- Place of origin:
Italy (probably, made)
ca. 1800 (made)
- Materials and Techniques:
Rosso antico marble
- Credit Line:
Bequeathed by the 7th Duke of Wellington through Art Fund (then The National Arts-Collection Fund)
- Museum number:
- Gallery location:
Europe 1600-1815, Room 1, case CA7
This statuette, showing an Egyptian figure striding forward and proffering an incised tablet, is ultimately based on Egyptian statues and reliefs from the Ptolemaic period (330-305 BC). Similar figures were reproduced in Rome in the late eighteenth and early nineteenth centuries, catering for the popular taste for Egyptian style. It is one of a number of objects which formed part of a bequest to the Museum from the 7th Duke of Wellington, who had apparently acquired it in the 1930s with a provenance from Deepdene, the former country house of Thomas Hope.
Hope was an Anglo-Dutch refugee banker who used his fortune to furnish and decorate his homes at Duchess Street in London and subsequently Deepdene. As a young man he went on the Grand Tour and was known to have travelled to Egypt. Hope collected ancient artefacts, placing them alongside his own designs to create his interiors.
This statuette was probably designed by Hope originally for his Egyptian Room in Duchess Street (open to the public from 1804 onwards), as a closely related figure appears in one of his designs. The contents of his London home were later moved to Deepdene.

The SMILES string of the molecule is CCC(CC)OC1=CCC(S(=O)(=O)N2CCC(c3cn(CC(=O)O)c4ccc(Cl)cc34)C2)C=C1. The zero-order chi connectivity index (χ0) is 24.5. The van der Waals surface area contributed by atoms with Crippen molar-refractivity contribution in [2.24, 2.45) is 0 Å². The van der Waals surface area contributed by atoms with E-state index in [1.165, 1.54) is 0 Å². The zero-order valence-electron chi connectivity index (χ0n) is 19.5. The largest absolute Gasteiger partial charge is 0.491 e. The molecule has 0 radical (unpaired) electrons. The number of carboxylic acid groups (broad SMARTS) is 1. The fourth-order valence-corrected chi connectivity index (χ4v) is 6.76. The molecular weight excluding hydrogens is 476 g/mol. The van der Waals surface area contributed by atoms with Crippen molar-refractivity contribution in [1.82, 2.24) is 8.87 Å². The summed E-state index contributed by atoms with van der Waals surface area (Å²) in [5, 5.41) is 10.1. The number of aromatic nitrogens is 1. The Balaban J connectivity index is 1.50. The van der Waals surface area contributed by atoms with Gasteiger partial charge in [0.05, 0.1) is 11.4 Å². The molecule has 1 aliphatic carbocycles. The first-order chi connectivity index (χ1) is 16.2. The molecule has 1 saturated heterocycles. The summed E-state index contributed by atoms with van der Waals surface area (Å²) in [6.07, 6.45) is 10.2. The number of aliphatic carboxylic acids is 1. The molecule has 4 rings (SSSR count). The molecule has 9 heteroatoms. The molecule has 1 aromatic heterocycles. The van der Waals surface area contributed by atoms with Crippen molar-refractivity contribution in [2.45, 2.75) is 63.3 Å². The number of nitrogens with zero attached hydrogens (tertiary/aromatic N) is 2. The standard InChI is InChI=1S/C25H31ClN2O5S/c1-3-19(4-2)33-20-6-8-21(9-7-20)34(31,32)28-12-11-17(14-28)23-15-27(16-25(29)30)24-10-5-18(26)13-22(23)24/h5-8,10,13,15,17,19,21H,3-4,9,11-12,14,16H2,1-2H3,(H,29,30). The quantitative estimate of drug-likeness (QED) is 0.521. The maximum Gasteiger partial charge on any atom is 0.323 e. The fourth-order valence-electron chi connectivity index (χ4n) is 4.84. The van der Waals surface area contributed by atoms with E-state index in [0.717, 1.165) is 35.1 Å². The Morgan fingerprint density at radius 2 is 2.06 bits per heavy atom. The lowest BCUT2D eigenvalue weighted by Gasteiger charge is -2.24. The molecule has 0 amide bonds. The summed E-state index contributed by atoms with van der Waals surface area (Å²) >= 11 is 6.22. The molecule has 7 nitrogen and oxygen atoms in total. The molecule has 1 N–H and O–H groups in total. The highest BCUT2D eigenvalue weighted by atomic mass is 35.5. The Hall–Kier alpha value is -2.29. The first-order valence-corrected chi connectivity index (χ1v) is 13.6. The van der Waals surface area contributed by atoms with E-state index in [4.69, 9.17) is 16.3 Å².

A standing figure in Egyptian dress, his left foot forward, and holding in his hands a plaque incised with a design. The statuette stands on a shallow plinth against a short integral column. The close-fitting, square-necked tunic has a band underneath the chest; a long belt rests on the hips and hangs down the front of the tunic. The headdress is decorated with hanging beads at the front. The statuette appears to have been made in two parts, joined at the belt.
Place of Origin
Italy (probably, made)
ca. 1800 (made)
Materials and Techniques
Rosso antico marble
Height: 50.1 cm, Width: 13.5 cm Across the shoulders, Depth: 16.5 cm, Width: 8.3 cm Base, Depth: 12.5 cm Base
Object history note
The statuette is one of three similar Egyptian rosso antico marble figures (see also A.5 and A.6-1974) bequeathed by Gerald Wellesley, the 7th Duke of Wellington (1885-1972), through The Art Fund (then The National Art-Collections Fund).
In 1972, the figures were viewed at the Duke's home at Stratfield Saye by the Director of the V&A, John Pope-Hennessy, who was also an eminent scholar of sculpture. In a letter of 23 November that year to Sir Anthony Hornby, Chairman of the National Art-Collections Fund (now the Art Fund), Pope-Hennessy suggested that the statuettes were made for the merchant banker, writer, philosopher and art collector, Thomas Hope (1769-1831) (Museum file: RP 74/185). In the Museum's Nominal File for the Duke of Wellington, three 'Egyptian figures' of rosso antico marble from Deepdene, formerly Thomas Hope's country seat, near Dorking in Surrey, are mentioned in a list of 'Ornamental Objects Predominately of Marble or other Hard Stones' said to have been bought in London in about 1930.